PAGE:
The Quick and Dirty Guide to Peristaltic Pumps

Author: Jeff Simpson | October 7, 2014 | Category: Pumps

masterflex_pump-resizedKnowing which pump to choose for your application can be challenging! That's why we've put together quick guides for several types of positive displacement pumps (internal gear, external gear, rotary lobe) along with the advantages, disadvantages, and best applications for each. In this post, we dive into the peristaltic pump, how it functions, so you can decide if it fits your application.


    Peristaltic pumps are a type of positive displacement pump used for pumping various fluids. The fluid is completely contained within a flexible tube or hose, and fitted inside a pump casing. Peristaltic pumps have long been known for pumping abrasive slurries, but they are also great for pumping dangerous and abrasive chemicals, such as caustics, acids or bleach.
  2. Peristaltic_pump_LAMBDA_PRECIFLOW_-_pumping_mechanismHOW IT WORKS

    The motor shaft of the pump is connected to a series of rollers or cams inside the pump housing. As the motor turns, the rollers or cams "squeeze" the liquid from the inlet to the outlet of the pump. The compression of the rollers/cams on the tubing or hose acts like a check valve in the pump keeping liquid flowing smoothly in one direction and offering a repeatable and consistent flow with each revolution. 


    These pumps are great for clean and sterile or aggressive fluids where cross contamination with exposed pump components cannot occur. Peristaltic pumps are a critical component when isolating a fluid from the environment, and the environment from the fluid. You'll find these pumps in a wide variety of industrial and food additive applications, including those for abrasive and viscous fluids.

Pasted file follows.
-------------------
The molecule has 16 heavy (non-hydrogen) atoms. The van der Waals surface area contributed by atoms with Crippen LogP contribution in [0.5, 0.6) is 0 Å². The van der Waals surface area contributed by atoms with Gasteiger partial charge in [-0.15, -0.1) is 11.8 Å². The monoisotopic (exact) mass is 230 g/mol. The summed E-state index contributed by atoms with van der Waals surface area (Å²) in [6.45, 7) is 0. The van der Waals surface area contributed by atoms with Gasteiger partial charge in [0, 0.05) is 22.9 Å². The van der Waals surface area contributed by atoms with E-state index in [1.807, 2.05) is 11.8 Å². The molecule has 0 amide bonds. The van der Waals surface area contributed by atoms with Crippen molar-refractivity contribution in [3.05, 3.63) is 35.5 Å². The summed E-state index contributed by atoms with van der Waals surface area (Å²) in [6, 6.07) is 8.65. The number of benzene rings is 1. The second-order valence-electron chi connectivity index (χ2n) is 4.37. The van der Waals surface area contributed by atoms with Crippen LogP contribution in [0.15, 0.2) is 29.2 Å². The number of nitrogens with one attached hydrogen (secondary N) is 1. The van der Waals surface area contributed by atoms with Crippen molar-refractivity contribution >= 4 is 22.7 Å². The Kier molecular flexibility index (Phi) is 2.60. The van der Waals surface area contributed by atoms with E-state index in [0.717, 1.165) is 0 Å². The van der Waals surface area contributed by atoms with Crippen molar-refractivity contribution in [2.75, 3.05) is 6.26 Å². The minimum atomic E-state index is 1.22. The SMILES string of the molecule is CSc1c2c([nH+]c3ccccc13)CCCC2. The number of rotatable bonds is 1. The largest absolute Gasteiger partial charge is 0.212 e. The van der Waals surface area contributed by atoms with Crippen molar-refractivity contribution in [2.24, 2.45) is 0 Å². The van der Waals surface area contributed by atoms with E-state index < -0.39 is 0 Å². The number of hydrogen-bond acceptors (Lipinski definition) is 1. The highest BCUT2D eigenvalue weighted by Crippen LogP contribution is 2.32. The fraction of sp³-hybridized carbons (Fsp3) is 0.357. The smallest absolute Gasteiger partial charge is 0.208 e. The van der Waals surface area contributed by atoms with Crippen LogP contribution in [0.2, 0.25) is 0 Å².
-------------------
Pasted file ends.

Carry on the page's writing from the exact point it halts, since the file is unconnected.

Peristaltic pumps do generate pulsations. This can be controlled, but not completely eliminated; therefore if a smooth flow is desired, this pump may not be your best choice. They can also be hazardous if the tube or hose breaks, unless the unit is equipped with a "leak protection" feature. Checking the hose for wear regularly can help to prevent leakage.


    Below is a short list of the best applications for this pump:
  • Food manufacturing
    • Beverage dispensing

  • Chemical handling
    • Printing, paint and pigments
    • Pharmaceutical production
    • Hazardous chemicals

  • Water & Wastewater
    • Chemical process metering
    • Chemical transfer

  • Engineering & manufacturing
    • Pulp & Paper applications
    • Concrete

Here's an example of a peristaltic pump put to good use. A coastal community in Maine was in desperate need of an upgrade to their existing chemical feed system and turned to Masterflex peristaltic pumps as the solution. Watch their story below.

"Coastal Community Cleans Up Its Act with Masterflex Pumps"

Think this pump might be right for your application? Make sure you get the right pump for the job by talking to an experienced engineer. If you need help selecting the right pump for your application, ask us about it! We gladly provide technical assistance to businesses in Wisconsin and Upper Michigan. 


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Jeff Simpson

Jeff Simpson

Jeff is an Account Manager at Crane Engineering. For the past 24 years he has specialized in supply wastewater and process pumping systems for industrial and municipal clients. He has helped customers with design, project management, and start-up support for those systems.

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